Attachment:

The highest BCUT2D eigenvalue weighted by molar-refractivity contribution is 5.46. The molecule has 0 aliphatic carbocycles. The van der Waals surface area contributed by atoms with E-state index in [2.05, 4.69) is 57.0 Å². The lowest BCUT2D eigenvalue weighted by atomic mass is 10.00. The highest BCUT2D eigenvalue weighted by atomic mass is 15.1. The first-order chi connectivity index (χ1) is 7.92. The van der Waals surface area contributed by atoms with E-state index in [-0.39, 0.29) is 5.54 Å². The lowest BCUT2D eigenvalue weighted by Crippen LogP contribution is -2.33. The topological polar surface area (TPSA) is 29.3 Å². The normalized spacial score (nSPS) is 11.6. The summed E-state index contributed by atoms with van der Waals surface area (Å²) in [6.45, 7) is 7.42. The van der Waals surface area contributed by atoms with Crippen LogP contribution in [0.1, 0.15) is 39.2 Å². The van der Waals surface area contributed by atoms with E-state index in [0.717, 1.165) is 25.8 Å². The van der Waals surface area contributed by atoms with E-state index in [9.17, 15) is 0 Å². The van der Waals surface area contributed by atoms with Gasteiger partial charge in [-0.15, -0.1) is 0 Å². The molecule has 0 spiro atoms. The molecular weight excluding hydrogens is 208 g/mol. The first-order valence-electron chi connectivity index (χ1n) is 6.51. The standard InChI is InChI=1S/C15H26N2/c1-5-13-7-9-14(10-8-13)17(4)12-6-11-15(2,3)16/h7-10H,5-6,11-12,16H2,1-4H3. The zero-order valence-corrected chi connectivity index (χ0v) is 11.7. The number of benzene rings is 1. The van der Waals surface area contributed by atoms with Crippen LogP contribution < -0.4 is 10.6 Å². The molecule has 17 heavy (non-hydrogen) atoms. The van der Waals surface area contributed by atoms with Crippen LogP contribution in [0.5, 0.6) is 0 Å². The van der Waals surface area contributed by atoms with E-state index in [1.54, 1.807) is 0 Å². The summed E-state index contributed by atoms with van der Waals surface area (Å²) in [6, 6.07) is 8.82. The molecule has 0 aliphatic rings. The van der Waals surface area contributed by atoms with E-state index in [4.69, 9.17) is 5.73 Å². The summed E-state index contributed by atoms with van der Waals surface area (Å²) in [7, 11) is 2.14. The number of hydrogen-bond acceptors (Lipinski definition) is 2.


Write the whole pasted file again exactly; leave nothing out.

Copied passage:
The highest BCUT2D eigenvalue weighted by molar-refractivity contribution is 5.46. The molecule has 0 aliphatic carbocycles. The van der Waals surface area contributed by atoms with E-state index in [2.05, 4.69) is 57.0 Å². The lowest BCUT2D eigenvalue weighted by atomic mass is 10.00. The highest BCUT2D eigenvalue weighted by atomic mass is 15.1. The first-order chi connectivity index (χ1) is 7.92. The van der Waals surface area contributed by atoms with E-state index in [-0.39, 0.29) is 5.54 Å². The lowest BCUT2D eigenvalue weighted by Crippen LogP contribution is -2.33. The topological polar surface area (TPSA) is 29.3 Å². The normalized spacial score (nSPS) is 11.6. The summed E-state index contributed by atoms with van der Waals surface area (Å²) in [6.45, 7) is 7.42. The van der Waals surface area contributed by atoms with Crippen LogP contribution in [0.1, 0.15) is 39.2 Å². The van der Waals surface area contributed by atoms with E-state index in [0.717, 1.165) is 25.8 Å². The van der Waals surface area contributed by atoms with E-state index in [9.17, 15) is 0 Å². The van der Waals surface area contributed by atoms with Gasteiger partial charge in [-0.15, -0.1) is 0 Å². The molecule has 0 spiro atoms. The molecular weight excluding hydrogens is 208 g/mol. The first-order valence-electron chi connectivity index (χ1n) is 6.51. The standard InChI is InChI=1S/C15H26N2/c1-5-13-7-9-14(10-8-13)17(4)12-6-11-15(2,3)16/h7-10H,5-6,11-12,16H2,1-4H3. The zero-order valence-corrected chi connectivity index (χ0v) is 11.7. The number of benzene rings is 1. The van der Waals surface area contributed by atoms with Crippen LogP contribution < -0.4 is 10.6 Å². The molecule has 17 heavy (non-hydrogen) atoms. The van der Waals surface area contributed by atoms with Crippen LogP contribution in [0.5, 0.6) is 0 Å². The van der Waals surface area contributed by atoms with E-state index in [1.54, 1.807) is 0 Å². The summed E-state index contributed by atoms with van der Waals surface area (Å²) in [6, 6.07) is 8.82. The molecule has 0 aliphatic rings. The van der Waals surface area contributed by atoms with E-state index in [4.69, 9.17) is 5.73 Å². The summed E-state index contributed by atoms with van der Waals surface area (Å²) in [7, 11) is 2.14. The number of hydrogen-bond acceptors (Lipinski definition) is 2.